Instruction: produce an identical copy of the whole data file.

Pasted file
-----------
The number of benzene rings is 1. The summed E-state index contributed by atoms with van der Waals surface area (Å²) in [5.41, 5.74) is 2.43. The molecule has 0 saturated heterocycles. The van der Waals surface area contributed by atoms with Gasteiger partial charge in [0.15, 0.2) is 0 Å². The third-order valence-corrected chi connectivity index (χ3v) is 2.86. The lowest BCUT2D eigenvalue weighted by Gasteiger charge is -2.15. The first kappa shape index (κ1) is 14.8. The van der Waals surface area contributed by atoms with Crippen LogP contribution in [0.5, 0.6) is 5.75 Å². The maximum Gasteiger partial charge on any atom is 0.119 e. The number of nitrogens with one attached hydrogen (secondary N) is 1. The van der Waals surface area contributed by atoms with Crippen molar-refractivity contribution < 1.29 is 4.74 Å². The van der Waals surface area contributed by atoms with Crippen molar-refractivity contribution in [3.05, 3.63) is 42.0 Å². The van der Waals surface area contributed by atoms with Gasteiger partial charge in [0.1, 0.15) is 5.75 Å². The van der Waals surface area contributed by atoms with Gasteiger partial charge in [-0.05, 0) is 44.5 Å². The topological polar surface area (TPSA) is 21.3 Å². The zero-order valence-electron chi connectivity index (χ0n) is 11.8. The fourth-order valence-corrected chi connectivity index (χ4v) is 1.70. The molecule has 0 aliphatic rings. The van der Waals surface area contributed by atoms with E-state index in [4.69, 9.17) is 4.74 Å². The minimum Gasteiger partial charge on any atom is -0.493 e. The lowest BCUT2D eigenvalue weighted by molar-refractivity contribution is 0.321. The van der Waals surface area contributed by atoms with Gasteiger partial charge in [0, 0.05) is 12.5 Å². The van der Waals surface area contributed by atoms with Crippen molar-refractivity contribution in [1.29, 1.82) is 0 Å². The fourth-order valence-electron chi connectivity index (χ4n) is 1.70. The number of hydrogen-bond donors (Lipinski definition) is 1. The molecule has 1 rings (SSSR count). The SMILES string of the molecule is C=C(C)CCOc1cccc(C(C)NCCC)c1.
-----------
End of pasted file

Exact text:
The number of benzene rings is 1. The summed E-state index contributed by atoms with van der Waals surface area (Å²) in [5.41, 5.74) is 2.43. The molecule has 0 saturated heterocycles. The van der Waals surface area contributed by atoms with Gasteiger partial charge in [0.15, 0.2) is 0 Å². The third-order valence-corrected chi connectivity index (χ3v) is 2.86. The lowest BCUT2D eigenvalue weighted by Gasteiger charge is -2.15. The first kappa shape index (κ1) is 14.8. The van der Waals surface area contributed by atoms with Crippen LogP contribution in [0.5, 0.6) is 5.75 Å². The maximum Gasteiger partial charge on any atom is 0.119 e. The number of nitrogens with one attached hydrogen (secondary N) is 1. The van der Waals surface area contributed by atoms with Crippen molar-refractivity contribution < 1.29 is 4.74 Å². The van der Waals surface area contributed by atoms with Crippen molar-refractivity contribution in [3.05, 3.63) is 42.0 Å². The van der Waals surface area contributed by atoms with Gasteiger partial charge in [0.1, 0.15) is 5.75 Å². The van der Waals surface area contributed by atoms with Gasteiger partial charge in [-0.05, 0) is 44.5 Å². The topological polar surface area (TPSA) is 21.3 Å². The zero-order valence-electron chi connectivity index (χ0n) is 11.8. The fourth-order valence-corrected chi connectivity index (χ4v) is 1.70. The molecule has 0 aliphatic rings. The van der Waals surface area contributed by atoms with E-state index in [4.69, 9.17) is 4.74 Å². The minimum Gasteiger partial charge on any atom is -0.493 e. The lowest BCUT2D eigenvalue weighted by molar-refractivity contribution is 0.321. The van der Waals surface area contributed by atoms with Gasteiger partial charge in [0, 0.05) is 12.5 Å². The van der Waals surface area contributed by atoms with Crippen molar-refractivity contribution in [1.29, 1.82) is 0 Å². The fourth-order valence-electron chi connectivity index (χ4n) is 1.70. The number of hydrogen-bond donors (Lipinski definition) is 1. The molecule has 1 rings (SSSR count). The SMILES string of the molecule is C=C(C)CCOc1cccc(C(C)NCCC)c1.